fowl

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neither fish, flesh, nor fowl

Neither one thing nor another; not belonging to any suitable class or description; not recognizable or characteristic of any one particular thing. We require a solution that directly deals with the issue at hand, but what the chancellor has put forward is, to my mind, neither fish, flesh nor fowl.
See also: fowl, neither, nor

run foul of (someone or something)

To be in severe disagreement, trouble, or difficulty with someone or something; to be at odds with someone or something, especially due to disobeying rules or laws. Always look into the laws of any place you visit, or you may end up unwittingly running foul of the local police. Ms. Banks has run foul of this university for the last time. She is no longer welcome here!
See also: foul, of, run

neither fish nor fowl

Cliché not any recognizable thing. The car that they drove up in was neither fish nor fowl. It must have been made out of spare parts. This proposal is neither fish nor fowl. I can't tell what you're proposing.
See also: fish, fowl, neither, nor

be neither fish nor fowl

if something is neither fish nor fowl, it is difficult to describe or understand because it is like one thing in some ways but like another thing in other ways The hovercraft has always suffered from the fact that it is neither fish nor fowl.
See also: fish, fowl, neither, nor

neither fish nor fowl

Also, neither fish nor flesh; neither fish, flesh, nor fowl. Not one or the other, not something fitting any category under discussion. For example, They felt he was neither fish nor fowl-not qualified to lead the department, yet not appropriate to work as a staff member either . This expression appeared in slightly different form in John Heywood's 1546 proverb collection ("Neither fish, nor flesh, nor good red herring") and is thought to allude to food for monks ( fish, because they abstained from meat), for the people ( flesh, or meat), and for the poor ( red herring, a very cheap fish).
See also: fish, fowl, neither, nor

neither fish nor fowl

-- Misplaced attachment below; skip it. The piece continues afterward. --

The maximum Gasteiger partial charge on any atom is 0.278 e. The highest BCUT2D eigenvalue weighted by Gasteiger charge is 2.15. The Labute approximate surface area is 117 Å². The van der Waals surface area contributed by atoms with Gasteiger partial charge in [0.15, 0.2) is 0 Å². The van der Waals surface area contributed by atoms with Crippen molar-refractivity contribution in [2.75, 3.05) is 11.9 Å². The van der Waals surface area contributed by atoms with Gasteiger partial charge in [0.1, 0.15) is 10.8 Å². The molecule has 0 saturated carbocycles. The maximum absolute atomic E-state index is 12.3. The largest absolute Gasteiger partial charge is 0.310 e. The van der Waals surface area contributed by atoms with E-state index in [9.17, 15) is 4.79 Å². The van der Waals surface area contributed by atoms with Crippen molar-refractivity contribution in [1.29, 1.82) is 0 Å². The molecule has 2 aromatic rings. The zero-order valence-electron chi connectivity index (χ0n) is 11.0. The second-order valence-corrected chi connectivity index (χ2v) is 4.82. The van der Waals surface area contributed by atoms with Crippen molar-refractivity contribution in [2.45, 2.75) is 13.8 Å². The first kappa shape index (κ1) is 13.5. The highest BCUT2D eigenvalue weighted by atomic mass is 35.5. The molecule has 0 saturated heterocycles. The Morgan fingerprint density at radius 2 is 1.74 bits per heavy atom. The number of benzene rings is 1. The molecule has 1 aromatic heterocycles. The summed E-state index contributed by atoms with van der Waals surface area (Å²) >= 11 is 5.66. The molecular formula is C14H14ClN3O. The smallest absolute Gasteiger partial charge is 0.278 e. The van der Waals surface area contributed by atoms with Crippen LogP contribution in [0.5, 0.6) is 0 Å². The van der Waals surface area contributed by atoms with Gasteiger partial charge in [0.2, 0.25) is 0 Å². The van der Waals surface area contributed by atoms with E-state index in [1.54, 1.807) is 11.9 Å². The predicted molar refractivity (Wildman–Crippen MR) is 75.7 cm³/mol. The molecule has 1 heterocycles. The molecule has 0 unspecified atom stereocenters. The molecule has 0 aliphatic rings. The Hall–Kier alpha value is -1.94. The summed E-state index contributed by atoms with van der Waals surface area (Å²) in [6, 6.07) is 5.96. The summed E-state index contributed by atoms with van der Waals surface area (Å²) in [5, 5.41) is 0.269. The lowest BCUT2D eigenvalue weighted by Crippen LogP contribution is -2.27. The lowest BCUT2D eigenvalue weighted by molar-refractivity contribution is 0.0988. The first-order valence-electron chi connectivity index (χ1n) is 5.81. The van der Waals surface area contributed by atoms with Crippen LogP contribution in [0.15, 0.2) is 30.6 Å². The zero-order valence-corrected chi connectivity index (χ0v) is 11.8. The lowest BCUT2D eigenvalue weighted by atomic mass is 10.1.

Having no specific characteristics; indefinite.
See also: fish, fowl, neither, nor

neither fish nor fowl

Having no specific characteristics or category, not easily characterized. The phrase, which was originally “neither fish nor flesh nor fowl,” appeared in slightly different form in a 16th-century collection of proverbs as “neither fish, nor flesh, nor good red herring”: fish for monks who ate no meat, flesh for people who could afford meat, and cheap herring for the poor. The phrase is reminiscent of the old riddle: What is neither fish nor flesh, feathers nor bone/but still has fingers and thumbs of its own? Answer: a glove.
See also: fish, fowl, neither, nor
References in periodicals archive ?
It had taken a lot of planning and hard work but it was really good fun," recalls Fowles.
Fowles admitted six offences under the Trademarks Act and asked for evasion of PS12,000 duty to be taken into consideration.
Ms Fowles said: "One of the biggest aims is to spread the skill of hand knitting.
However he later told the court that Fowles had not only pleaded guilty at the first opportunity but also made the claims as a result of an abusive and controlling relationship with her husband.
A series of drives near the home line were all repelled, Macclesfield cleared their lines, and when Cov kicked from defence, Fowles caught the ball 45 metres out and weaved through a static defence to score a glorious solo try which Winney converted before adding a penalty deep in added time on either side of two more thwarted Cov attacks when they did everything but get the ball over the line.
Martin Fowles, who runs the Cigydd butcher's shop in Copperhill Street at the rear of the pub, said he was told by police to lock his door and stay inside.
Jennifer Fowles might have landed herself in more trouble after misinforming the Probation Service and persisting with the "fiction" of the illness.
Caroline Mills, Andy Griffiths, Alistair Mchesnney; Jonathan Devaney, Jane Kemp, Richard Maddox; Mark Swallow, David Bradshaw, Steven Byrne; James Harvey, David Hastings, Mike O'Sullivan, Neville Toppiing; David Fenton, Nick Harris, Tony Nash; Damien Byrne, Joanne Clarke, Stephen Palmer; Adam Ramshaw, Peter Caroll, Andrew Davis, Tracey Snoxell; Simon Quantrill, Peter Fowles, Gerald Ludlow, Mark Robinson
Because of her background in ballet, tap and jazz, Fowles was chosen to assist Mia Kang, a professional dance instructor from Patsy Swayze's Dancers Studio.
Alex Fowles, aged 21, said: "It doesn't have to be all or nothing - people can make simple choices which are better for the environment.
Mr Fowles takes the view that the extra rates hit could do exactly the reverse of what the government is seeking to achieve.
Often women who have been out of the work force for an extended period have incredible skill sets but are unsure how to re-ignite their careers," said Sarah Fowles, President of Yummy Mummy Careers Corp.
Falkirk Council solicitor Annabell Fowles told the hearing it was "illogical" that residential homes did not have thermostats, which are required in nursing homes.
Andrew Marlow, aged 16, from Erdington, Tyrone Fowles, aged 15, from Castle Vale, Richyal Rana, aged 16, from Hodge Hill, Lois Smith, aged 15, from Ward End and Bethan Dovey, also 15, from Solihull, will be making speeches in front of 300 of their peers, in the powerhouse of British politics.
John Fowles, a member of the action group, said: 'Before Sarah Pugh Jones died, she tried to ensure that the field would be kept for pastoral purposes.